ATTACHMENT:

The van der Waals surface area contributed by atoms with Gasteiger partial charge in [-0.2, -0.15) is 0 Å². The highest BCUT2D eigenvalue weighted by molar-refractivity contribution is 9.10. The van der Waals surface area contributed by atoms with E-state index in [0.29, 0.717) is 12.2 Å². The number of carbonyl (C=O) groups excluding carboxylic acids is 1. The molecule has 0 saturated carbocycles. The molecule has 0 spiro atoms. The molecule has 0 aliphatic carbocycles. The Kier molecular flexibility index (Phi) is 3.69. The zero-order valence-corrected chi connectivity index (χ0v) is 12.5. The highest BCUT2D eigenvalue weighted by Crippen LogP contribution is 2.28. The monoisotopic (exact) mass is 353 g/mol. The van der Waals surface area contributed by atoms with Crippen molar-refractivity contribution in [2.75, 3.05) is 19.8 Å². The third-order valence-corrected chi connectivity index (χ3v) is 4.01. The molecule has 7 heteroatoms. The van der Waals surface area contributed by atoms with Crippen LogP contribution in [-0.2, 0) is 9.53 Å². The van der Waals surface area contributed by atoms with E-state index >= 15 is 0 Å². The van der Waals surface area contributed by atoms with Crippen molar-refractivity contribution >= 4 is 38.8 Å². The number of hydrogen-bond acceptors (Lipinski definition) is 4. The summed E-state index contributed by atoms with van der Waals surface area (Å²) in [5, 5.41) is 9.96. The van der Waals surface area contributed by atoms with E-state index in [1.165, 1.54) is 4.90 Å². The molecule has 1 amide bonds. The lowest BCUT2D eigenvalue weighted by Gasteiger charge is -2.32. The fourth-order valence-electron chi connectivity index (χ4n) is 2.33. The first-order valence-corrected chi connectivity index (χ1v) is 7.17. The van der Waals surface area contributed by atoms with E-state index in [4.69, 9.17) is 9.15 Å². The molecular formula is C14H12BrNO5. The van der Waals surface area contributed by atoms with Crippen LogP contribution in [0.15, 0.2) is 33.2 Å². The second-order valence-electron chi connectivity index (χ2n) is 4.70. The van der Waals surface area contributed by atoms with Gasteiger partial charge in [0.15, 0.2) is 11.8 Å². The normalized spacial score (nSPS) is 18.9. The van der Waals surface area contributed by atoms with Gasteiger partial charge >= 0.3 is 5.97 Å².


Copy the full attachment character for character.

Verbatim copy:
The van der Waals surface area contributed by atoms with Gasteiger partial charge in [-0.2, -0.15) is 0 Å². The highest BCUT2D eigenvalue weighted by molar-refractivity contribution is 9.10. The van der Waals surface area contributed by atoms with E-state index in [0.29, 0.717) is 12.2 Å². The number of carbonyl (C=O) groups excluding carboxylic acids is 1. The molecule has 0 saturated carbocycles. The molecule has 0 spiro atoms. The molecule has 0 aliphatic carbocycles. The Kier molecular flexibility index (Phi) is 3.69. The zero-order valence-corrected chi connectivity index (χ0v) is 12.5. The highest BCUT2D eigenvalue weighted by Crippen LogP contribution is 2.28. The monoisotopic (exact) mass is 353 g/mol. The van der Waals surface area contributed by atoms with Crippen molar-refractivity contribution in [2.75, 3.05) is 19.8 Å². The third-order valence-corrected chi connectivity index (χ3v) is 4.01. The molecule has 7 heteroatoms. The van der Waals surface area contributed by atoms with Crippen LogP contribution in [-0.2, 0) is 9.53 Å². The van der Waals surface area contributed by atoms with E-state index >= 15 is 0 Å². The van der Waals surface area contributed by atoms with Crippen molar-refractivity contribution >= 4 is 38.8 Å². The number of hydrogen-bond acceptors (Lipinski definition) is 4. The summed E-state index contributed by atoms with van der Waals surface area (Å²) in [5, 5.41) is 9.96. The van der Waals surface area contributed by atoms with E-state index in [1.165, 1.54) is 4.90 Å². The molecule has 1 amide bonds. The lowest BCUT2D eigenvalue weighted by Gasteiger charge is -2.32. The fourth-order valence-electron chi connectivity index (χ4n) is 2.33. The first-order valence-corrected chi connectivity index (χ1v) is 7.17. The van der Waals surface area contributed by atoms with E-state index in [4.69, 9.17) is 9.15 Å². The molecular formula is C14H12BrNO5. The van der Waals surface area contributed by atoms with Crippen LogP contribution in [0.15, 0.2) is 33.2 Å². The second-order valence-electron chi connectivity index (χ2n) is 4.70. The van der Waals surface area contributed by atoms with Gasteiger partial charge in [0.15, 0.2) is 11.8 Å². The normalized spacial score (nSPS) is 18.9. The van der Waals surface area contributed by atoms with Gasteiger partial charge >= 0.3 is 5.97 Å².